The ICE Brent/WTI spread was trading Monday afternoon at $6.03/b, its widest level since early January, and out from $3.03/b on March 1.

The nearby term structures have also diverged. Both were backwardated by roughly the same amount in early March at about 20 cents/b.

But since then, ICE Brent's first-month/second-month backwardation has steepened, while the same spread for NYMEX crude has weakened, even flipping to a contango.

The rollover to June/July after the May contract's expiry on Friday has allowed NYMEX crude to return to backwardation, but a significant gap remains relative to ICE Brent.

As of Monday afternoon, NYMEX crude's June/July spread was backwardated 17 cents/b while ICE Brent's June/July spread was backwardated 69 cents/b.

One source of weakness for NYMEX crude was five straight weekly builds at the contract's delivery point in Cushing, Oklahoma.

But that streak was snapped in the week that ended April 13 after Cushing inventories declined 1.1 million barrels to 34.9 million barrels.

In addition, the overall crude inventory trend has arguably been bullish. Total stocks wiped out the surplus to the five-year average in March and now sit at a 3.5% deficit.

Higher prices at the pump

A major question facing the market is whether the deficit of crude stocks to the five-year average can continue to deepen this summer.

Strong refinery activity will help pull barrels from storage. After six straight weekly increases, the utilization rate decreased 1.1 percentage points to 92.4% of capacity in the week that ended April 13.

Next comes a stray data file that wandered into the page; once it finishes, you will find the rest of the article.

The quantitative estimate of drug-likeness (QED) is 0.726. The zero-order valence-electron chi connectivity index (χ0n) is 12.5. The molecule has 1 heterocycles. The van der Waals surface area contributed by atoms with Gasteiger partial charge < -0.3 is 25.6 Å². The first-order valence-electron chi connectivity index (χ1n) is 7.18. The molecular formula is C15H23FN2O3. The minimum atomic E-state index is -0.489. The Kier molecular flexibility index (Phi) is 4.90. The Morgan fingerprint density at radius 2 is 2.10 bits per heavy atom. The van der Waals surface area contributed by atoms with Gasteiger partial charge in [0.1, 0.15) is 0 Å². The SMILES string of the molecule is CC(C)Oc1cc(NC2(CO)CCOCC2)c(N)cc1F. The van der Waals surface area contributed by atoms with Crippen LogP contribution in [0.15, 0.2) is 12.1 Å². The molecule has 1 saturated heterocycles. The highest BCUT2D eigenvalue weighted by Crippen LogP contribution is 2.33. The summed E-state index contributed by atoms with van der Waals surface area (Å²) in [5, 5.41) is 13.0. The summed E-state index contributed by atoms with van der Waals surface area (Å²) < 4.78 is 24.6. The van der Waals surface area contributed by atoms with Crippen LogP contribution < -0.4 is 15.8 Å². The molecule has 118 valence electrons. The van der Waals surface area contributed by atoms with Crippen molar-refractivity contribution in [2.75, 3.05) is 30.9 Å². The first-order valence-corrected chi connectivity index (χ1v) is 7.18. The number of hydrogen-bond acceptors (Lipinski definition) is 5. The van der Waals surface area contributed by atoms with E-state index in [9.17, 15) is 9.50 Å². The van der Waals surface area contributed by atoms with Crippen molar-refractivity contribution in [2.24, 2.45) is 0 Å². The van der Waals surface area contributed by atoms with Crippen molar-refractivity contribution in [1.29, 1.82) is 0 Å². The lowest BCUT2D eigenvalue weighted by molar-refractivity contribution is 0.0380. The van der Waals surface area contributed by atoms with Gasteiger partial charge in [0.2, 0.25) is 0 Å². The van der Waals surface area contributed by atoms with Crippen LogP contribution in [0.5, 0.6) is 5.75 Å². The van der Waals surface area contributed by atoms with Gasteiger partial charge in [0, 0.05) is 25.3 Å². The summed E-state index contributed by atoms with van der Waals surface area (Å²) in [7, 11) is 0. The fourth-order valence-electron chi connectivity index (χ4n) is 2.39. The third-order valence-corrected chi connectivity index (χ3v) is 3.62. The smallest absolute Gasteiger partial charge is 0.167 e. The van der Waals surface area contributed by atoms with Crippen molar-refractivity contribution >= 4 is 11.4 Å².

Analysts are looking for a further decline last week of 0.2 percentage points to 92.2%. A year ago, the rate stood at 94.1%.

The bigger issue moving forward is what impact, if any, might the higher oil prices have on demand?

U.S. retail gasoline prices are expected to be 14% higher this summer than last, with regular grade averaging $2.74/gal from April to September, according to the U.S. Energy Information Administration.

Stocks of gasoline on the Atlantic Coast stood at 60.254 million barrels, a 1.9% deficit to the five-year average, for the week that ended April 13.

Total inventories were 3.9% above the five-year average at 235.9 million barrels. Analysts are looking for a draw last week of 500,000 barrels, compared with an average build of nearly the same amount in the same period between 2013 and 2017.

For distillates, a colder-than-normal spring in the U.S. Northeast has been supportive for heating fuel demand, leading stocks to tighten.

Stocks of low and ultra-low sulfur diesel have dropped 9.2 million barrels over the last five weeks to 33.3 million barrels, a 2.6% deficit to the five-year average.

Analysts expect total distillate stocks to have been unchanged last week. Stocks increased by 316,000 barrels on average between 2013 and 2017.

For more information on crude oil, visit the S&P Global Platts website.

Global, Americas, Asia: Kathleen Tanzy, + 1 917 331 4607, kathleen.tanzy@spglobal.com